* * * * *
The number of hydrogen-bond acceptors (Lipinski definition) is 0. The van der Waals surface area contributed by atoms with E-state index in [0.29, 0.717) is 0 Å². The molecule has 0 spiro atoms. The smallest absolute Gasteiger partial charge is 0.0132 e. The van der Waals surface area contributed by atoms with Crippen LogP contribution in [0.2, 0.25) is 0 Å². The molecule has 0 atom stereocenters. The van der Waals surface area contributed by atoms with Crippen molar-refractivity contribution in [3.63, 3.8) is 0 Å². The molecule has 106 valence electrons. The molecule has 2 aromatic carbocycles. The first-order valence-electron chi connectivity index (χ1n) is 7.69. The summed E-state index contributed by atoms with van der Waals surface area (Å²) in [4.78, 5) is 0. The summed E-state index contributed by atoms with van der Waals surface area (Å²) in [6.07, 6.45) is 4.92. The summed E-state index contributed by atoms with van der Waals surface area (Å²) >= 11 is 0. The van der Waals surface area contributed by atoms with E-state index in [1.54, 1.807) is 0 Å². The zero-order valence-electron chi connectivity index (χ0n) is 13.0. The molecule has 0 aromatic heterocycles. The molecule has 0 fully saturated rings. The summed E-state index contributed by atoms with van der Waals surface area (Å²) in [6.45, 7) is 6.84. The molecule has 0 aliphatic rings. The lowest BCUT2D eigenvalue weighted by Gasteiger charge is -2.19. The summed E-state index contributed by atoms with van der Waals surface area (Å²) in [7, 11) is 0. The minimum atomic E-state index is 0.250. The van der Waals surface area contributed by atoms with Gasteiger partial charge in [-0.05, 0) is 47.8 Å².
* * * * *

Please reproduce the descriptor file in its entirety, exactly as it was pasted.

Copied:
The number of hydrogen-bond acceptors (Lipinski definition) is 0. The van der Waals surface area contributed by atoms with E-state index in [0.29, 0.717) is 0 Å². The molecule has 0 spiro atoms. The smallest absolute Gasteiger partial charge is 0.0132 e. The van der Waals surface area contributed by atoms with Crippen LogP contribution in [0.2, 0.25) is 0 Å². The molecule has 0 atom stereocenters. The van der Waals surface area contributed by atoms with Crippen molar-refractivity contribution in [3.63, 3.8) is 0 Å². The molecule has 106 valence electrons. The molecule has 2 aromatic carbocycles. The first-order valence-electron chi connectivity index (χ1n) is 7.69. The summed E-state index contributed by atoms with van der Waals surface area (Å²) in [4.78, 5) is 0. The summed E-state index contributed by atoms with van der Waals surface area (Å²) in [6.07, 6.45) is 4.92. The summed E-state index contributed by atoms with van der Waals surface area (Å²) >= 11 is 0. The van der Waals surface area contributed by atoms with E-state index in [1.54, 1.807) is 0 Å². The zero-order valence-electron chi connectivity index (χ0n) is 13.0. The molecule has 0 aromatic heterocycles. The molecule has 0 fully saturated rings. The summed E-state index contributed by atoms with van der Waals surface area (Å²) in [6.45, 7) is 6.84. The molecule has 0 aliphatic rings. The lowest BCUT2D eigenvalue weighted by Gasteiger charge is -2.19. The summed E-state index contributed by atoms with van der Waals surface area (Å²) in [7, 11) is 0. The minimum atomic E-state index is 0.250. The van der Waals surface area contributed by atoms with Gasteiger partial charge in [-0.05, 0) is 47.8 Å².